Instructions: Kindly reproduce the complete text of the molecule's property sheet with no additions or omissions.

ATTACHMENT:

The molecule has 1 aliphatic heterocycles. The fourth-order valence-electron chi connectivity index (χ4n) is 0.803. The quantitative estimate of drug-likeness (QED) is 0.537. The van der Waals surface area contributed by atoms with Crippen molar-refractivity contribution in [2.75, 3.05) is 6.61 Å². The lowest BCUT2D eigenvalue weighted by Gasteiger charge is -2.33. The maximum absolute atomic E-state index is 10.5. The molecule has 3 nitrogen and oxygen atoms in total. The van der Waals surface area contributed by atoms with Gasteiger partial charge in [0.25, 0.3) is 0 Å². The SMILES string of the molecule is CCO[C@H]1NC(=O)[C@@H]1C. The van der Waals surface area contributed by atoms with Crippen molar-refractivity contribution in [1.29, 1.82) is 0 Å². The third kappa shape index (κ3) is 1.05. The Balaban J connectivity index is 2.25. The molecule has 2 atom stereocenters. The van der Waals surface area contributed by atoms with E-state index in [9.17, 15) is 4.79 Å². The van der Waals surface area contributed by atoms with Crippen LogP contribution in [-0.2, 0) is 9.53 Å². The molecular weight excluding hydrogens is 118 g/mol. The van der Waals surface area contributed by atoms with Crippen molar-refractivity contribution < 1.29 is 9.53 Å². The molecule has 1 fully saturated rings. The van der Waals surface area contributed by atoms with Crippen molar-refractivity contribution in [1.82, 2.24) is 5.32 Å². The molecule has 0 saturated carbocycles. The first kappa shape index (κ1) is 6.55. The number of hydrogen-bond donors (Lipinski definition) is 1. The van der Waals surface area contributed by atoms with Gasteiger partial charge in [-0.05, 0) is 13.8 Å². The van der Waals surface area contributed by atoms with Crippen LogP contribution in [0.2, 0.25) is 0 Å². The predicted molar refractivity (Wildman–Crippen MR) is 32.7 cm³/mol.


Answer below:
The molecule has 1 aliphatic heterocycles. The fourth-order valence-electron chi connectivity index (χ4n) is 0.803. The quantitative estimate of drug-likeness (QED) is 0.537. The van der Waals surface area contributed by atoms with Crippen molar-refractivity contribution in [2.75, 3.05) is 6.61 Å². The lowest BCUT2D eigenvalue weighted by Gasteiger charge is -2.33. The maximum absolute atomic E-state index is 10.5. The molecule has 3 nitrogen and oxygen atoms in total. The van der Waals surface area contributed by atoms with Gasteiger partial charge in [0.25, 0.3) is 0 Å². The SMILES string of the molecule is CCO[C@H]1NC(=O)[C@@H]1C. The van der Waals surface area contributed by atoms with Crippen molar-refractivity contribution in [1.29, 1.82) is 0 Å². The third kappa shape index (κ3) is 1.05. The Balaban J connectivity index is 2.25. The molecule has 2 atom stereocenters. The van der Waals surface area contributed by atoms with E-state index in [9.17, 15) is 4.79 Å². The van der Waals surface area contributed by atoms with Crippen LogP contribution in [-0.2, 0) is 9.53 Å². The molecular weight excluding hydrogens is 118 g/mol. The van der Waals surface area contributed by atoms with Crippen molar-refractivity contribution < 1.29 is 9.53 Å². The molecule has 1 fully saturated rings. The van der Waals surface area contributed by atoms with Crippen molar-refractivity contribution in [1.82, 2.24) is 5.32 Å². The molecule has 0 saturated carbocycles. The first kappa shape index (κ1) is 6.55. The number of hydrogen-bond donors (Lipinski definition) is 1. The van der Waals surface area contributed by atoms with Gasteiger partial charge in [-0.05, 0) is 13.8 Å². The van der Waals surface area contributed by atoms with Crippen LogP contribution in [0.2, 0.25) is 0 Å². The predicted molar refractivity (Wildman–Crippen MR) is 32.7 cm³/mol.